NEW YORK (Reuters) - Oil prices rose about 3 percent on Friday on upbeat U.S. jobs data and signs that U.S. sanctions on Venezuelan exports have helped tighten supply, then extending gains after weekly data showed U.S. drillers cut the number of oil rigs.
Brent crude oil futures rose $1.91 a barrel, or 3.14 percent, to settle at $62.75 a barrel. The international benchmark notched a weekly gain of about 1.9 percent.
U.S. West Texas Intermediate (WTI) futures ended the session at $55.26, up $1.47 a barrel or 2.73 percent and gained about 3 percent on the week.
Prices climbed to session highs after General Electric Co’s Baker Hughes energy services firm reported that U.S. energy firms cut the number of operating oil rigs for a fourth week in the past five, bringing the count to the lowest in eight months. Last week’s data showed the rig count in January fell the most in a month since April 2016.
Oil prices got a boost from Wall Street after surprisingly strong U.S. job growth data fed demand for equities.
Washington imposed sanctions on Venezuela’s Petróleos de Venezuela SA this week, keeping tankers stuck at ports. On Friday, the U.S. Treasury Department provided details.
“We are beginning to see the impact to crude supplies from the sanctions on Venezuela. It has driven up domestic crude prices, cutting into refiner margins,” Andrew Lipow, president of Lipow Oil Associates in Houston, said.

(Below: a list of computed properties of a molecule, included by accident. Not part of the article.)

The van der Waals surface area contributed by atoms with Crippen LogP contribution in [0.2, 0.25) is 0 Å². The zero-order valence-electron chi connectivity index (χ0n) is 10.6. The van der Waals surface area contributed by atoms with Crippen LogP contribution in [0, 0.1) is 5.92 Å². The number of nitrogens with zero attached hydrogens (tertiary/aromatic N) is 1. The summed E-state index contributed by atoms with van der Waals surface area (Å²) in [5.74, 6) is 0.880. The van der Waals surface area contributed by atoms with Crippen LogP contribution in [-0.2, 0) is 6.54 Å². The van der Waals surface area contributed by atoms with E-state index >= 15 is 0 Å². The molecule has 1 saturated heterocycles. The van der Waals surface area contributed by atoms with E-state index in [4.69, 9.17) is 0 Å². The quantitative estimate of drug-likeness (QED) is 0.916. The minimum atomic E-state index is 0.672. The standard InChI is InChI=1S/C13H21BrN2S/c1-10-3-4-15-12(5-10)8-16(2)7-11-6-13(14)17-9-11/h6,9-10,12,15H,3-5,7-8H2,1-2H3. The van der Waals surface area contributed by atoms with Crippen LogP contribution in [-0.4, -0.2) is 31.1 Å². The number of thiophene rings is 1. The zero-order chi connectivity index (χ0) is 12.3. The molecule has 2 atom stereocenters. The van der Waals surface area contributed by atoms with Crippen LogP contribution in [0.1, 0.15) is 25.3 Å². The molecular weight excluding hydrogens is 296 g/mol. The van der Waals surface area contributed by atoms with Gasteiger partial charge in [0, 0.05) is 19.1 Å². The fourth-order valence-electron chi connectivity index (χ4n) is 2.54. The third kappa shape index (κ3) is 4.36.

“That, combined with Saudi cuts and Libyan production declines has changed market sentiment as we appear to be moving toward a better balanced supply situation.”
Some U.S. refiners have begun reducing crude processing as sanctions have boosted oil costs and as gasoline margins crashed to their lowest in nearly a decade, market sources told Reuters on Thursday.
In January, Saudi Arabia pumped 350,000 bpd less than in December, a Reuters survey showed.
Financial markets also gained support from comments on Twitter by U.S. President Donald Trump on Thursday, saying he would meet Chinese President Xi Jinping soon to try to resolve a trade standoff. But Trump later warned he could postpone talks if a deal remains elusive.
China’s trade delegation said the latest round of talks with the United States made “important progress”, state news agency Xinhua reported.
“Many traders recognize that sense is likely to prevail and a deal will be struck after the summit - although the shape of any deal will continue to drive a jittery market,” Cantor Fitzgerald Europe said in a note.
But a survey showed China’s factory activity shrank by the most in almost three years in January, reinforcing fears about fuel demand in the world’s second-largest economy.
Analysts believe the oil market will be more balanced in 2019 after supply cuts from the Organization of the Petroleum Exporting Countries (OPEC).
Iraq’s oil exports averaged 3.649 million barrels per day (bpd) in January, down slightly from the previous month, the oil ministry said on Friday.
Additional reporting by Noah Browning in London, Henning Gloystein in Singapore and Colin Packham in Sydney; Editing by David Gregorio and Sandra Maler